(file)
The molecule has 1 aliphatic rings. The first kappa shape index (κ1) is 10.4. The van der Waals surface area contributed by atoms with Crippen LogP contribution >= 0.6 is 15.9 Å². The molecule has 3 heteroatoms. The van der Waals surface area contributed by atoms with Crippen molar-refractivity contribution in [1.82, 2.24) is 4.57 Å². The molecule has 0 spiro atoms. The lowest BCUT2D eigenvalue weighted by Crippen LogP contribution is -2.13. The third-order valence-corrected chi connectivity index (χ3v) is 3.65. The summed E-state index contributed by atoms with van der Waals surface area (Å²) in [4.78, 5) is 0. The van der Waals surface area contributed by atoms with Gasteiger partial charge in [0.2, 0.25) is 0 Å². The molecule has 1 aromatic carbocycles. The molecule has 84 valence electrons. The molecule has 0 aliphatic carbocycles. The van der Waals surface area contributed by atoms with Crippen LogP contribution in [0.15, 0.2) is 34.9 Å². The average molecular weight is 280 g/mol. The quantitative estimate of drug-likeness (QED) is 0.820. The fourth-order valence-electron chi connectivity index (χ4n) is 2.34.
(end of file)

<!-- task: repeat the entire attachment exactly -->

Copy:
The molecule has 1 aliphatic rings. The first kappa shape index (κ1) is 10.4. The van der Waals surface area contributed by atoms with Crippen LogP contribution >= 0.6 is 15.9 Å². The molecule has 3 heteroatoms. The van der Waals surface area contributed by atoms with Crippen molar-refractivity contribution in [1.82, 2.24) is 4.57 Å². The molecule has 0 spiro atoms. The lowest BCUT2D eigenvalue weighted by Crippen LogP contribution is -2.13. The third-order valence-corrected chi connectivity index (χ3v) is 3.65. The summed E-state index contributed by atoms with van der Waals surface area (Å²) in [4.78, 5) is 0. The van der Waals surface area contributed by atoms with Gasteiger partial charge in [0.2, 0.25) is 0 Å². The molecule has 1 aromatic carbocycles. The molecule has 84 valence electrons. The molecule has 0 aliphatic carbocycles. The van der Waals surface area contributed by atoms with Crippen LogP contribution in [0.15, 0.2) is 34.9 Å². The average molecular weight is 280 g/mol. The quantitative estimate of drug-likeness (QED) is 0.820. The fourth-order valence-electron chi connectivity index (χ4n) is 2.34.